Although many Darwin’s finch species are insectivorous, only the warbler finch appears to be capable of taking prey on the wing. In addition, this species will use its thin, pointed bill to probe amongst moss, bark and leaves for spiders and insects (5).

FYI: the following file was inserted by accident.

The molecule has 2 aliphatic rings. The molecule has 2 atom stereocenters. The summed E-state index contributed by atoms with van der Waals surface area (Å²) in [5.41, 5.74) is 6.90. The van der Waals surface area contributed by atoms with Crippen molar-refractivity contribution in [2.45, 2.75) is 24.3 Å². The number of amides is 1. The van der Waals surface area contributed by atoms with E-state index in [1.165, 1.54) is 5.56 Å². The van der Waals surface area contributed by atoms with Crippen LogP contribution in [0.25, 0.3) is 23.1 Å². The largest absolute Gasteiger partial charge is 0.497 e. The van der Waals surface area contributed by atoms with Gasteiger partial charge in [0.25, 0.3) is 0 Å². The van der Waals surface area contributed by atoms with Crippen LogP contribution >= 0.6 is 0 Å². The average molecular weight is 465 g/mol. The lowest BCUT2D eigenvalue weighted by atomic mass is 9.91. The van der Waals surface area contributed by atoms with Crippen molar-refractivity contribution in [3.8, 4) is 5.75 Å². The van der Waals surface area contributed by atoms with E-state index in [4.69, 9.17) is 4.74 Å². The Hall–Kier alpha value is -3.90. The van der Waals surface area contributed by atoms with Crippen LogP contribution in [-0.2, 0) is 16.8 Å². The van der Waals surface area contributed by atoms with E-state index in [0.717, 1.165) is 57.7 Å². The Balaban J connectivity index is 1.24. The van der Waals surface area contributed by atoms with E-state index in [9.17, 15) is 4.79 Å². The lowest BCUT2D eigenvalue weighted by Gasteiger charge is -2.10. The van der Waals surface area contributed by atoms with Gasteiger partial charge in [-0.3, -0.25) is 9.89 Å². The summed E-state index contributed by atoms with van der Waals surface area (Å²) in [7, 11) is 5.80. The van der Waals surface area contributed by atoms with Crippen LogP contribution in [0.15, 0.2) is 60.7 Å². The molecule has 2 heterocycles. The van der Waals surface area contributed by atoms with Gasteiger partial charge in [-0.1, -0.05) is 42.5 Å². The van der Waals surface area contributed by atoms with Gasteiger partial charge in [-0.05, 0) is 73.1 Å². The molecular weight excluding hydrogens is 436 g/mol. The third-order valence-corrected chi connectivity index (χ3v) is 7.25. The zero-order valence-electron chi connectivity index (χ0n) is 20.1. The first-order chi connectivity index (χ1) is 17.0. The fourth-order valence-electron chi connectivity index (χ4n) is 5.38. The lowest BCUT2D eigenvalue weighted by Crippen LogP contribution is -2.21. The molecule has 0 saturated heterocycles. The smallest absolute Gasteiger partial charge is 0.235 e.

Darwin’s finches usually breed during the hot, wet season when food is most abundant. Monogamous, lifelong breeding pairs are common, although mate changes and breeding with more than one partner have also been observed. Breeding pairs maintain small territories, in which they construct a small dome-shaped nest with an entrance hole in the side. Generally a clutch of three eggs is laid, which are incubated by the female for about twelve days, and the young brooded for a further two weeks before leaving the nest. The short-eared owl (Asio flammeus), frequently preys on the nestlings and juvenile Darwin’s finches, while adults are occasionally taken by Galapagos hawks (Buteo galapagoensis) and Lava herons (Butorides sundevalli) (2).